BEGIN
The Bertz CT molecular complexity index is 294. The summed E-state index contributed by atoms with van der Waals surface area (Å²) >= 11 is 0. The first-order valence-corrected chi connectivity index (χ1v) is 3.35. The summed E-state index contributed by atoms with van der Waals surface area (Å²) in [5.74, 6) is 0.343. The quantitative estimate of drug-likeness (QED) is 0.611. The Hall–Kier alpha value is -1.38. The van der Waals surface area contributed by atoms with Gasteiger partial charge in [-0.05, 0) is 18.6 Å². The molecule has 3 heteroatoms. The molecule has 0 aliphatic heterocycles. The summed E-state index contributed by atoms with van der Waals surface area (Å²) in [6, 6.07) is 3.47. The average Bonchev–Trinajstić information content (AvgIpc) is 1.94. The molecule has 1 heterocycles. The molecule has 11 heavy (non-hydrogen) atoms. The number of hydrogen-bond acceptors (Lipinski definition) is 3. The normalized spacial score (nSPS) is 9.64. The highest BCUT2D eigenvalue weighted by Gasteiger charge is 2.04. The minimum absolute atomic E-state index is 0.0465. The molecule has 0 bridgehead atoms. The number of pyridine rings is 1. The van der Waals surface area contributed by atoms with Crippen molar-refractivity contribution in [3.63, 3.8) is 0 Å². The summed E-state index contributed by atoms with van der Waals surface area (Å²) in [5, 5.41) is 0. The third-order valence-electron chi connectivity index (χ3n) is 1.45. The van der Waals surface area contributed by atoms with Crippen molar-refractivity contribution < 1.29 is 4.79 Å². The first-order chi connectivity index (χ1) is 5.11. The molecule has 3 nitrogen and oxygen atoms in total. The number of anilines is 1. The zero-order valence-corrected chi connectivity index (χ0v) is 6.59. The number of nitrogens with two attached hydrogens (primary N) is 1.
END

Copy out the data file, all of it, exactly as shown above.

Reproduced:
The Bertz CT molecular complexity index is 294. The summed E-state index contributed by atoms with van der Waals surface area (Å²) >= 11 is 0. The first-order valence-corrected chi connectivity index (χ1v) is 3.35. The summed E-state index contributed by atoms with van der Waals surface area (Å²) in [5.74, 6) is 0.343. The quantitative estimate of drug-likeness (QED) is 0.611. The Hall–Kier alpha value is -1.38. The van der Waals surface area contributed by atoms with Gasteiger partial charge in [-0.05, 0) is 18.6 Å². The molecule has 3 heteroatoms. The molecule has 0 aliphatic heterocycles. The summed E-state index contributed by atoms with van der Waals surface area (Å²) in [6, 6.07) is 3.47. The average Bonchev–Trinajstić information content (AvgIpc) is 1.94. The molecule has 1 heterocycles. The molecule has 11 heavy (non-hydrogen) atoms. The number of hydrogen-bond acceptors (Lipinski definition) is 3. The normalized spacial score (nSPS) is 9.64. The highest BCUT2D eigenvalue weighted by Gasteiger charge is 2.04. The minimum absolute atomic E-state index is 0.0465. The molecule has 0 bridgehead atoms. The number of pyridine rings is 1. The van der Waals surface area contributed by atoms with Crippen molar-refractivity contribution in [3.63, 3.8) is 0 Å². The summed E-state index contributed by atoms with van der Waals surface area (Å²) in [5, 5.41) is 0. The third-order valence-electron chi connectivity index (χ3n) is 1.45. The van der Waals surface area contributed by atoms with Crippen molar-refractivity contribution < 1.29 is 4.79 Å². The first-order chi connectivity index (χ1) is 5.11. The molecule has 3 nitrogen and oxygen atoms in total. The number of anilines is 1. The zero-order valence-corrected chi connectivity index (χ0v) is 6.59. The number of nitrogens with two attached hydrogens (primary N) is 1.